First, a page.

The racing in NASCAR has ended for 2017, and plenty of drivers took photos with their crews Sunday at Homestead-Miami Speedway, knowing that would be the last time many of them would be together.
Some still don’t know where they’re going.
Here’s what will change for 2018 (and some of what is still up in the air), in order by where drivers finished in the top 30 in the standings:
* Matt Kenseth (seventh) is out of a ride at Joe Gibbs Racing and has said he is not expecting to return to full-time NASCAR Cup competition. Crew chief Jason Ratcliff is moving to JGR’s Xfinity Series team to crew chief Christopher Bell.
* Ryan Blaney (ninth) is moving from Wood Brothers Racing to a third Team Penske car. His crew chief, Jeremy Bullins, is going with him.
* Kurt Busch (14th) still doesn’t have a ride for next season but Stewart-Haas Racing team co-owner Tony Stewart said earlier this month the team was close to re-signing Busch for 2018. Even if Busch does return, he could have a new crew chief as Tony Gibson has indicated he is willing to get off the road but also would do whatever the team decides for him next year.
* Kasey Kahne (15th) was released from Hendrick Motorsports and will replace Michael McDowell at Leavine Family Racing. Dale Earnhardt Jr. car chief Travis Mack will go with him to be his crew chief. Darian Grubb, who replaced Keith Rodden as crew chief for Kahne in September, will remain as crew chief of the team and new driver William Byron. That team will carry the No. 24, as Chase Elliott will switch from No. 24 to No. 9.
* Erik Jones (19th) will leave Furniture Row Racing to replace Matt Kenseth in the JGR No. 20 car. Crew chief Chris Gayle will go with him. The Furniture Row No. 77 team will shut down.
* Dale Earnhardt Jr. (21st) is retiring from full-time NASCAR Cup racing. He will be replaced by Alex Bowman in the Hendrick Motorsports No. 88 car.
* Paul Menard (23rd) is leaving Richard Childress Racing and will replace Blaney at Wood Brothers Racing. His crew chief will be Greg Erwin, who was crew chief for Team Penske in the Xfinity Series, where the No. 22 car won the owners title.
* Ty Dillon (24th) will have a new crew chief next year with Robert “Bootie” Barker having parted ways with Germain Racing. The team has not announced a new crew chief. Its alliance with RCR means a new crew chief likely will come from the RCR stable.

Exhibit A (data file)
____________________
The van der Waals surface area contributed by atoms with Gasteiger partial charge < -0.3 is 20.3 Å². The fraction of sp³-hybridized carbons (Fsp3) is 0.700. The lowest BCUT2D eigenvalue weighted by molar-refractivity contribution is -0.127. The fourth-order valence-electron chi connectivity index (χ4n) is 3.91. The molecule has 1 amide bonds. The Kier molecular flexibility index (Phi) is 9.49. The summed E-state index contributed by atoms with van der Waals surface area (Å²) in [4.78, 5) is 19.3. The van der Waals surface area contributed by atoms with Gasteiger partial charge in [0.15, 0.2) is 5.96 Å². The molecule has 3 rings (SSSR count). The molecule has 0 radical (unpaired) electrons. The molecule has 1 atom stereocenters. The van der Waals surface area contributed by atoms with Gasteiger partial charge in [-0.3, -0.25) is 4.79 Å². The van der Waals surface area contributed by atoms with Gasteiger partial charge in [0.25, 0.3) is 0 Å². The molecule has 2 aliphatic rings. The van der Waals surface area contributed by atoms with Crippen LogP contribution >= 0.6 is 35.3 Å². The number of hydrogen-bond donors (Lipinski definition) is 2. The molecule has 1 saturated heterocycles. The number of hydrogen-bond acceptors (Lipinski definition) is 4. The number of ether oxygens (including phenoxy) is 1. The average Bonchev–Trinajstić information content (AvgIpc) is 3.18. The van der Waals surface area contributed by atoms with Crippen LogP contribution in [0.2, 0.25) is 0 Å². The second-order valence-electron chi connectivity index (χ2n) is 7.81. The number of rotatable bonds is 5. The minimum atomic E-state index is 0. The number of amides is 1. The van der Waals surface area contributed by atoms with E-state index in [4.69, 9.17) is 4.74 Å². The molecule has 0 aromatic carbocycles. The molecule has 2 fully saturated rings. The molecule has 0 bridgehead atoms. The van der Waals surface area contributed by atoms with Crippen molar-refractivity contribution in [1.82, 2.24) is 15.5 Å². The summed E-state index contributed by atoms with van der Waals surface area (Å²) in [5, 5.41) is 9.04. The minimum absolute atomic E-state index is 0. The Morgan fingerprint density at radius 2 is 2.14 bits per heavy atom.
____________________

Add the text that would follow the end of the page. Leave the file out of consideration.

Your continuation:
* McDowell (26th) is being replaced by Kahne at Leavine Family Racing. McDowell is a candidate to drive for Front Row Motorsports, but the team has not made any final decisions on its NASCAR lineup for next year. Todd Parrott, his crew chief for much of the 2017 season, parted ways with the organization late this season.
* Danica Patrick (28th) won’t return to Stewart-Haas Racing and plans to drive in the 2018 Daytona 500 as her last NASCAR race. She also will drive in the 2018 Indianapolis 500 before calling it a career as far as racing. She has not said which team(s) she will race for, although Chip Ganassi Racing is a possibility for both. Billy Scott will remain at SHR as crew chief for the No. 10 for driver.
In summary, the biggest rides currently open are the SHR No. 41 car (Busch likely) and the RCR No. 27 car. With no sponsorship announced, the RCR car appears in limbo but the organization might need to field the car if it wants all the manufacturer support from Chevy for next season. It is possible that RCR aligns with another team to field the car throughout the year. Who drives that car depends on sponsorship.
In addition to driver and crew chief changes, there could be one major manufacturer change: Richard Petty Motorsports has yet to decide whether it will field a Ford or a Chevrolet next season. Toyota executives said their lineup is set.
Another key piece to 2018 that still needs to be announced is which teams will have the 36 guaranteed positions for each race. Those go to teams with NASCAR-issued charters.
The Furniture Row No. 77 team charter has been sold to JTG Daugherty Racing for its No. 37 car.
Among those teams that need a charter for 2018: Team Penske (Blaney), Wood Brothers Racing (Menard) and TriStar Motorsports (Cole Whitt).
Teams that currently have extra charters for next year include Roush Fenway Racing (it gets back the one leased to JTG), Richard Petty Motorsports (it gets back the one leased to Go Fas Racing, which gets back the charter it leased to the Wood Brothers) and Front Row Motorsports (it gets back the one leased to TriStar). If RCR doesn’t field the No. 27 car, RCR also would have a charter available for lease or sale.
Teams are allowed to lease out a charter for one year but then must use it or sell it over a five-year period. There is no limit as far as how many years a team can lease a charter from various organizations to keep the guaranteed spot in the field, it just can’t be the same charter year-to-year.